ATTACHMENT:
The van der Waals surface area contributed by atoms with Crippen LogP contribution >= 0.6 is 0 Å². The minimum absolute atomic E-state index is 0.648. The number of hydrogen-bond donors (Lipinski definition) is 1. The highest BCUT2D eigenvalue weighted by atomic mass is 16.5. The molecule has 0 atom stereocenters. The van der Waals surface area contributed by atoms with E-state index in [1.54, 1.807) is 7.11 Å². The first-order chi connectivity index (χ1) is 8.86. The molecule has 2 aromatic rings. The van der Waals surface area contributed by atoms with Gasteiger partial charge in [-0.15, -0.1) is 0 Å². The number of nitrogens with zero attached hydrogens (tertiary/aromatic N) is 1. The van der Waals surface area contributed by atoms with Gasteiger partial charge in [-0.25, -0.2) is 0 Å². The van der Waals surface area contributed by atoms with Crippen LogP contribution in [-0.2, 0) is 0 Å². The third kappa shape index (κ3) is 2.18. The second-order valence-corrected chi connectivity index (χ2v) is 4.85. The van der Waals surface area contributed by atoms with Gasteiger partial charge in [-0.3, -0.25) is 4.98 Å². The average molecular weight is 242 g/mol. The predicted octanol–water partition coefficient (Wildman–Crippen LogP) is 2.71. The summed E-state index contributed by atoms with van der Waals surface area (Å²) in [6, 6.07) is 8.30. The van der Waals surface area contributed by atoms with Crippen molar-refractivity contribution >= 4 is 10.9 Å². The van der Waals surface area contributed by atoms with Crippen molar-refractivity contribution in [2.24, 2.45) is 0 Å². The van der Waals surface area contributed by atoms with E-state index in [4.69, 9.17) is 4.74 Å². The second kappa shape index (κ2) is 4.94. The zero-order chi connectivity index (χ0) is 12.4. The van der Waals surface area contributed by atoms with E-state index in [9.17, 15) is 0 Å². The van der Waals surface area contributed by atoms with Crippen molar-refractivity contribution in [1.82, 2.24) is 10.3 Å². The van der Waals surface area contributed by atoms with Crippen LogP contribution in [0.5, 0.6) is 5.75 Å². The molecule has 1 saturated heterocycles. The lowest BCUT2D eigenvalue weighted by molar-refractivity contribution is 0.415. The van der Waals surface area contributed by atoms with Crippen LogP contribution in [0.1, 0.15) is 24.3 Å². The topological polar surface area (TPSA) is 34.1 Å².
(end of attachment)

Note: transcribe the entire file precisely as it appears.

The van der Waals surface area contributed by atoms with Crippen LogP contribution >= 0.6 is 0 Å². The minimum absolute atomic E-state index is 0.648. The number of hydrogen-bond donors (Lipinski definition) is 1. The highest BCUT2D eigenvalue weighted by atomic mass is 16.5. The molecule has 0 atom stereocenters. The van der Waals surface area contributed by atoms with E-state index in [1.54, 1.807) is 7.11 Å². The first-order chi connectivity index (χ1) is 8.86. The molecule has 2 aromatic rings. The van der Waals surface area contributed by atoms with Gasteiger partial charge in [-0.15, -0.1) is 0 Å². The number of nitrogens with zero attached hydrogens (tertiary/aromatic N) is 1. The van der Waals surface area contributed by atoms with Gasteiger partial charge in [-0.25, -0.2) is 0 Å². The van der Waals surface area contributed by atoms with Crippen LogP contribution in [-0.2, 0) is 0 Å². The third kappa shape index (κ3) is 2.18. The second-order valence-corrected chi connectivity index (χ2v) is 4.85. The van der Waals surface area contributed by atoms with Gasteiger partial charge in [-0.3, -0.25) is 4.98 Å². The average molecular weight is 242 g/mol. The predicted octanol–water partition coefficient (Wildman–Crippen LogP) is 2.71. The summed E-state index contributed by atoms with van der Waals surface area (Å²) in [6, 6.07) is 8.30. The van der Waals surface area contributed by atoms with Crippen molar-refractivity contribution >= 4 is 10.9 Å². The van der Waals surface area contributed by atoms with Crippen molar-refractivity contribution in [2.24, 2.45) is 0 Å². The van der Waals surface area contributed by atoms with E-state index in [4.69, 9.17) is 4.74 Å². The second kappa shape index (κ2) is 4.94. The zero-order chi connectivity index (χ0) is 12.4. The van der Waals surface area contributed by atoms with E-state index in [9.17, 15) is 0 Å². The van der Waals surface area contributed by atoms with Crippen molar-refractivity contribution in [1.82, 2.24) is 10.3 Å². The van der Waals surface area contributed by atoms with Crippen LogP contribution in [0.5, 0.6) is 5.75 Å². The molecule has 1 saturated heterocycles. The lowest BCUT2D eigenvalue weighted by molar-refractivity contribution is 0.415. The van der Waals surface area contributed by atoms with Crippen LogP contribution in [0.1, 0.15) is 24.3 Å². The topological polar surface area (TPSA) is 34.1 Å².